Henry "Blues Boy" Hubbard, an influential Austin blues musician whose career spanned more than six decades, has died after an extended illness. He was 85.
East Austin music venue the Skylark Lounge posted the news on social media over the weekend; Hubbard’s son notified the club of the musician’s death early Saturday morning, according to the post. Hubbard had played the Skylark Lounge often in recent years.
Born Feb. 16, 1934, in La Grange, Hubbard moved to Austin in the mid-1950s to work as a jet mechanic at Bergstrom Air Force Base. He soon began playing in popular East Austin clubs of the era, such as the Victory Grill and Charlie’s Playhouse. Hubbard and peers like W.C. Clark, who still performs regularly around town, and T.D. Bell, who died in 1999, energized the area’s music community.
His band, Blues Boy Hubbard & the Jets, helped to integrate Austin’s black and white communities as he continued playing through the 1960s and 1970s. On Monday, DiverseArts Culture Works founder Harold McMillan shared excerpts on social media from an interview he did with Hubbard 30 years ago. In the interview, Hubbard explained how "Now Dig This," a midcentury KTBC-TV show, helped make local audiences aware of East Austin’s burgeoning blues scene.
Younger white listeners who liked what they heard from the East Austin acts on the show "would come out to Charlie’s Playhouse, and then pretty soon when blacks got there, there weren’t any seats. That's where the whole thing started," Hubbard told McMillan.
Eventually Hubbard and his cohorts began playing downtown. The 1975 opening of Antone’s, which regularly booked Blues Boy Hubbard & the Jets in the club’s early years, gave them a jump start.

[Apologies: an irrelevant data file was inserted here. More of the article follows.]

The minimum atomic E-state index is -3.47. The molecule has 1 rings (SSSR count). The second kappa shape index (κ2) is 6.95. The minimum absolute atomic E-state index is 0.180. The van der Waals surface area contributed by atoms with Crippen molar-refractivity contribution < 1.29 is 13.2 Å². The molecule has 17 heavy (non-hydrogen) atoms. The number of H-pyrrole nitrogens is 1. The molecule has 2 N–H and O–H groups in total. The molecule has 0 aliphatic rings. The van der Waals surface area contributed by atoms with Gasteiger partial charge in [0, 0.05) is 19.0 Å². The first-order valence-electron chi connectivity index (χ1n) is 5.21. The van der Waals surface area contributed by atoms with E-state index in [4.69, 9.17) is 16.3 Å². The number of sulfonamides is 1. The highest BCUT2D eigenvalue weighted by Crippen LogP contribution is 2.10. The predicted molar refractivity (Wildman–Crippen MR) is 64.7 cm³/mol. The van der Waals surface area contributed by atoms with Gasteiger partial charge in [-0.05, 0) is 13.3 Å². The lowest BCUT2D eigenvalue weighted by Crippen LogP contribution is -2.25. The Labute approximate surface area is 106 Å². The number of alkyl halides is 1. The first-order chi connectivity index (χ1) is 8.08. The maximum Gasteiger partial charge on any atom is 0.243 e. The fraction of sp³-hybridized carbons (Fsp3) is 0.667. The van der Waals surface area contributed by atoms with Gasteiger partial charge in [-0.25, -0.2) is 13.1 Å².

"They were right in there from the beginning," said Susan Antone, whose brother, Clifford, founded the venue. Hubbard, she said, was one of the first East Austin musicians Clifford booked at Antone’s. They also frequently backed up other local and touring musicians.
When Antone’s reopened in 2016 after two dormant years, Hubbard played the club’s new Fifth Street location in its first year.
"It was really important to me to have him in the new club," booker Zach Ernst said, "because he meant so much to Clifford and Susan and was a fixture of the original club downtown."
Hubbard continued to perform through his 70s and into his 80s at venues like the Skylark Lounge and was a regular participant in the annual Eastside Kings Festival. He influenced subsequent generations of Austin blues musicians, some of whom took lessons from him and others who saw him play at clubs like Ernie’s Chicken Shack.
Though Hubbard and other fixtures from that 1950s community occasionally toured regionally, national renown never came, in part because "almost all of those guys never gave up their day gig," McMillan said. "They had families, they bought houses, they raised their kids. They were smart enough to hang onto the jobs that gave them health insurance and retirement."